Parker Presence

Although I mostly attend to Sheaffer fountain pens — that is, among the sorts of pen I can afford, Sheaffer pens interest me most — they’re relatively less common here in England than they were in the US, and Parker pens are more common, so if I encounter a pen in the wild (or browse generally on ebay), I’m more likely to see a Parker. Parker manufactured fine writing instruments — Sheaffer just produced pens that, on the whole, I appreciate more, and appear on the English market less often.

So a couple of months ago, I stopped in at a local vintage clothing shop and scanned their counter full of antique odds and ends, and saw there a handsome Parker 61 with the Rainbow Gold cap.

New Arrivals

I usually prefer to buy pens from non-specialists only if the price is low enough that I can rationalise the risk; one can never be quite sure what has happened inside a pen over long years. This pen sold for a price close to (but still below) its specialist value, and I hadn’t had a treat in a while, so Margaret and I agreed that this would be a reasonable special occasion.

This was not the capillary-filler style of Parker 61, but the later squeeze filler. The nib looks fine, and the trademark inset arrow of the Parker 61 is still there (I have a Parker 61 Flighter whose arrow has, alas, fallen away).

All in all, it makes a very handsome, highly functional addition to the Parker Wing of my collection.

Granted that I would be more likely to find Parkers than Sheaffers, I had resolved to look out for one of the striking Parker 50 Falcons, one of the pen models with the nib integrated into the body of the pen. The most famous of this sort, the prize example, is the Pilot Myu/Murex; Parker had made a similar pen out of titanium, but the materials costs were too high, and the nibs too brittle (if I recall correctly). The Falcon preserved the intriguing style of the integrated nib with more conventional materials, and Parker manufactured them in four models for several years.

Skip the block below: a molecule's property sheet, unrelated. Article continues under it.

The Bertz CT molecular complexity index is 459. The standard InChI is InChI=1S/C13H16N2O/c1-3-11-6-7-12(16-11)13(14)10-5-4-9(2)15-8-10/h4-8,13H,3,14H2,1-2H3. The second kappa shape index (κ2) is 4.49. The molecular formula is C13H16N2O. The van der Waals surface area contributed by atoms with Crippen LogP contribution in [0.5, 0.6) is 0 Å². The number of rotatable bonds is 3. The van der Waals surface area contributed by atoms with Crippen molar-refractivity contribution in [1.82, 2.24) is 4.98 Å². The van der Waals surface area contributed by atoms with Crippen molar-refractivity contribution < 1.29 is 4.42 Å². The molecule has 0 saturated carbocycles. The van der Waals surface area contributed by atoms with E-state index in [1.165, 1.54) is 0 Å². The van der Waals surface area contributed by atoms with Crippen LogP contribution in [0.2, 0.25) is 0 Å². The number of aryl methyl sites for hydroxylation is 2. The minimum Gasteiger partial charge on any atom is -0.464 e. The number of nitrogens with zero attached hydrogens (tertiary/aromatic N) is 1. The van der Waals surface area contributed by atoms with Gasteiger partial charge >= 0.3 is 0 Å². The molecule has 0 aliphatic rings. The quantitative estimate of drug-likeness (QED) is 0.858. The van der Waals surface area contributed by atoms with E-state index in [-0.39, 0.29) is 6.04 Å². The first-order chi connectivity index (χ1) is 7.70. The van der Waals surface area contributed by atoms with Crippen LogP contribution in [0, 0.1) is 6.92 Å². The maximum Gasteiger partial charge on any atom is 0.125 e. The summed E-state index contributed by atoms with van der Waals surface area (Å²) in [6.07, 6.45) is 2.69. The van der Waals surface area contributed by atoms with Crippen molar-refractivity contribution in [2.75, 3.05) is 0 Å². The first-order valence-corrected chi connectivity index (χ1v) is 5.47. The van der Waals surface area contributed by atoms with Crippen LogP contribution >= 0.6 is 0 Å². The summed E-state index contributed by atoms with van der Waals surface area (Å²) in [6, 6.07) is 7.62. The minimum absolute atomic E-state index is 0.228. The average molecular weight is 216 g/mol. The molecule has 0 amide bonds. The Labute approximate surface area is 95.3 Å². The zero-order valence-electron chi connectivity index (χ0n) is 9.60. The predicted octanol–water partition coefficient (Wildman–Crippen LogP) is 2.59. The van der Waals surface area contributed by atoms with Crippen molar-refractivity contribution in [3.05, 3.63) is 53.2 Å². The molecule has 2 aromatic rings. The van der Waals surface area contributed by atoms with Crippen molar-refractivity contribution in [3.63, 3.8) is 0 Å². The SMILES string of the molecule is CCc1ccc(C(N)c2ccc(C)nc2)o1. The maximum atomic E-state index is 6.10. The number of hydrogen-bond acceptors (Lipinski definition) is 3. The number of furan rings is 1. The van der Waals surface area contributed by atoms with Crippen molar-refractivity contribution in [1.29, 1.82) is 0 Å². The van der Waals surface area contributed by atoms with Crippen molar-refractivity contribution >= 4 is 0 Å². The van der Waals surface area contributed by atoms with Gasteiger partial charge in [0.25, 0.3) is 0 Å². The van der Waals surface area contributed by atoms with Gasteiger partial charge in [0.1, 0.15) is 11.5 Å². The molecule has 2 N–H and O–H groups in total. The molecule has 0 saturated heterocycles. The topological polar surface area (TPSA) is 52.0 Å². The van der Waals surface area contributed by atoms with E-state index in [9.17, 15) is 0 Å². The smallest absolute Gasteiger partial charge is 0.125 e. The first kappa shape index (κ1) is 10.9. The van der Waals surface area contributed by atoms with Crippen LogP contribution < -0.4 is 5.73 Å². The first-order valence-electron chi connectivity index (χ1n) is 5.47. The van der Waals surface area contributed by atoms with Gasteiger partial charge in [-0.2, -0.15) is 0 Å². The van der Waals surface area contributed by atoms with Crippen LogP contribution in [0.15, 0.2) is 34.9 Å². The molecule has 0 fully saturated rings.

I’d been looking out for a Falcon, and had had my eye on two at £48, which was more than I could afford but a low-ish price, I thought. I mentioned them to a dealer-collector one day, and the next time I looked for them online they were gone (this is probably just a coincidence, but if I meet that gentleman again I may ask him about them). I recently put in a low bid on a Falcon on ebay, though, and to my surprise won the auction.

From the outside, it looks mostly like any other metal-plated fountain pen. It’s a pleasant design, but nothing startling. The integrated nib, though, stands out in the pen-design crowd:

The nib is very firm, but it writes smoothly and agreeably. This pen probably came at a discount because of the friction marks where the cap grips the section, but I don’t mind; I’m mostly a writer-collector anyway, and I’m more curious to experience working with a pen than seeking out a perfect specimen. (Not that I turn perfect specimens away.)

I still feel a stronger attachment to Sheaffers, but these Parkers have impressed me very favourably. The hooded nib of the 61 and the integral nib of the 50 both write very smoothly; the pens are attractive, and they lie comfortably in my hand. If I see another, I may succumb to temptation.

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2 Responses to Parker Presence

  1. Loren Crow says:

    Beautiful pens. I’m slowly building a collection myself. Have you done much with repairing pens?

    • AKMA says:

      Loren, I am capable of some basic repairs, but would not presume to proficiency at a more than minimal level. Every now and then I dream idly of apprenticing myself to a pen repair craftsman….

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